That moxie was evident when Shipley broke par in his first-ever Masters round, his one-under 71 Thursday leaving him six back of Bryson DeChambeau’s lead. In wicked conditions Friday, Shipley posted a gritty second-round 76 to drop to three over but still stay well inside the six-over cutline. Shipley had made the weekend, the only amateur to do so. Shipley’s most disappointing round of the week came Saturday, when he made no birdies, six bogeys and a closing double to shoot 80.

After the round, he repaired to the practice green to work on the part of his game that was most hindering him, his putting. That’s when Shipley’s caddie and longtime friend, Carter Pitcarin, approached Shipley with some news. The Sunday pairings had been finalized, and Shipley was going off at 9:35 a.m. with a five-time champion named Tiger Woods.  “He just dropped everything and started freaking out,” Pitcarin told me. Moments, later Shipley’s phone started blowing up with an onslaught of OMG! texts from friends. “He’s gonna need a new phone,” Pitcarin joked.

Shipley rented a house this week in North Augusta, S.C., a 20-minute drive from the club. His parents, Neal Sr. and Susie, stayed with him. So, too, did his high-school sweetheart, Molly, and her parents, along with a few other family members.  Shipley said he slept soundly Saturday night. “We were not too close to the lead, so I wasn’t too nervous,” he said. “But when we got here this morning and saw Tiger on the range, it was like, Oh, my gosh, this is actually happening.” Ten minutes before their starting time, Shipley and Woods were the only players rapping putts on the practice green behind the first tee, a swarm of patrons, five or six deep, jockeying for a peek. Shipley didn’t say how his nerves were in that moment, but just watching this scene, it was impossible not to be nervous for him.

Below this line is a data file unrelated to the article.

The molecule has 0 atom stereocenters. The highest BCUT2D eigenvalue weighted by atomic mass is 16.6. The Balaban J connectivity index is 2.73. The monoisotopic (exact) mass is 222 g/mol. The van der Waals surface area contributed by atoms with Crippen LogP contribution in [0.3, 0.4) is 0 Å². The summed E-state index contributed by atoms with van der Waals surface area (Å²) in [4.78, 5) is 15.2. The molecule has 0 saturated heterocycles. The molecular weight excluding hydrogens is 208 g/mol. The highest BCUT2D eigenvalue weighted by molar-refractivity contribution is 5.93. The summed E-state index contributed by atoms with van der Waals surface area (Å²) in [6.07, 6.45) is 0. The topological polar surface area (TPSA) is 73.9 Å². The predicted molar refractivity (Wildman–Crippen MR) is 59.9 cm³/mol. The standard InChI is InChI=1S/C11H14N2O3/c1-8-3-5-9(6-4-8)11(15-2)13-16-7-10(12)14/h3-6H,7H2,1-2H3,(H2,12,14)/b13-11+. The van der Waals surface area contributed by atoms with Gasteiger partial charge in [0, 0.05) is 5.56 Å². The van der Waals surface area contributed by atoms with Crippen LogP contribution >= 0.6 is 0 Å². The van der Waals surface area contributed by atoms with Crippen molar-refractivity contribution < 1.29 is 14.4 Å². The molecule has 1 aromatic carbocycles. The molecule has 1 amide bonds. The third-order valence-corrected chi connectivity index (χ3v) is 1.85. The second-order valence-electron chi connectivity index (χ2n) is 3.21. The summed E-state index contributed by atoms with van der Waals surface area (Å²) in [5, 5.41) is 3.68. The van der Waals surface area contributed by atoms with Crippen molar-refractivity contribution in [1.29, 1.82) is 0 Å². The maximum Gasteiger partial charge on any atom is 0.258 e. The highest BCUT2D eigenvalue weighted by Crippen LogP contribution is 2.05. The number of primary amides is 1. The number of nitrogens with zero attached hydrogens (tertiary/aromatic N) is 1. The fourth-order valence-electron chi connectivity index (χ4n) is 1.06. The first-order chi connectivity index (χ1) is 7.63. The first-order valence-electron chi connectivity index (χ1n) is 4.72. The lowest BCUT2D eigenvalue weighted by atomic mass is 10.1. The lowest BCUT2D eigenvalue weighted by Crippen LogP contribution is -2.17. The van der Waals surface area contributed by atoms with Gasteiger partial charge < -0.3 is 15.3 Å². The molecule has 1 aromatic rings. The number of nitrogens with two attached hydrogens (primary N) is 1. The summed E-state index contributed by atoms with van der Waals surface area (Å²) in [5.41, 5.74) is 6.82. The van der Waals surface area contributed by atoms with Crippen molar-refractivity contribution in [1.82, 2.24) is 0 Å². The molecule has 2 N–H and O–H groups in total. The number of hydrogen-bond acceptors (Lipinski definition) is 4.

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By 9:20, he was on the tee and a couple minutes later an Augusta member in a green coat and white hat commenced the proceedings.

“Fore, please … now driving, Neal Shipley.”

Shipley’s round didn’t start as he would have liked — his opening blast found the bunker right of the fairway — but he was off and running, riding shotgun around Augusta National with an all-time great. Somewhere in the spectating masses were Neal Sr. and Susie and Molly, ducking and craning for glimpses of their guy. “That’s the downside of Neal playing with Tiger,” Neal Sr. joked. “We can’t see him.”

His son opened bogey-birdie-bogey then settled himself with three pars. After a perfect drive at the par-4 7th, Shipley hit his approach to four feet and made 3. On the next hole, an uphill par-5 , Shipley got home in two and two-putted from 40 feet for another birdie to move to one under on his round. Nerves? Please. Woods, meanwhile, played the same stretch in four over. On Masters Sundays in his world-dominating prime, Woods was about as chatty as a Carthusian monk, but on this Sunday he and Shipley conversed throughout their round like old pals. They talked about golf and golf courses and Tiger’s son, Charlie, who was on the grounds Sunday. At one point, Oakmont came up.    

“I like the old Oakmont with trees,” Woods said.

To which Shipley jokingly replied, “I’m not old enough to remember that Oakmont.”

“One of my more relaxed rounds of the week,” Shipley said afterward. “I think Tiger made me feel really welcomed.”

Pitcarin, Shipley’s looper, said when they made the walk from the 11th green to the 12th tee, the roars of appreciation for Woods nearly stopped him in his tracks, and from there on in there wasn’t much letup. “Just kept getting louder as the holes went on,” the caddie said.

Shipley parred the first four holes on the inward nine but played the last five in two over to finish with a one-over 73. Still, he had bettered Woods by four. Had Shipley found himself pulling for his idol? “Certainly rooting for him, and rooting for good golf shots,” he said. “He’s really grinding and making a big commitment to be out here for everyone.”

After Woods and Shipley had holed out on 18, they walked through hordes of cheering patrons on their way to scoring. Woods led the way with Shipley a few paces behind, nodding appreciatively, even if most of the crowd’s adulation was directed at Woods. Minutes later, his scorecard signed and his first Masters officially in the books, Shipley spotted his family and friends along a rope line by the clubhouse.

The first hug was for Molly.

“I love you,” Shipley said in her ear.

Then, grinning, he looked past her to the rest of the group and said of his round with Woods what everyone else was thinking: “How cool was that?”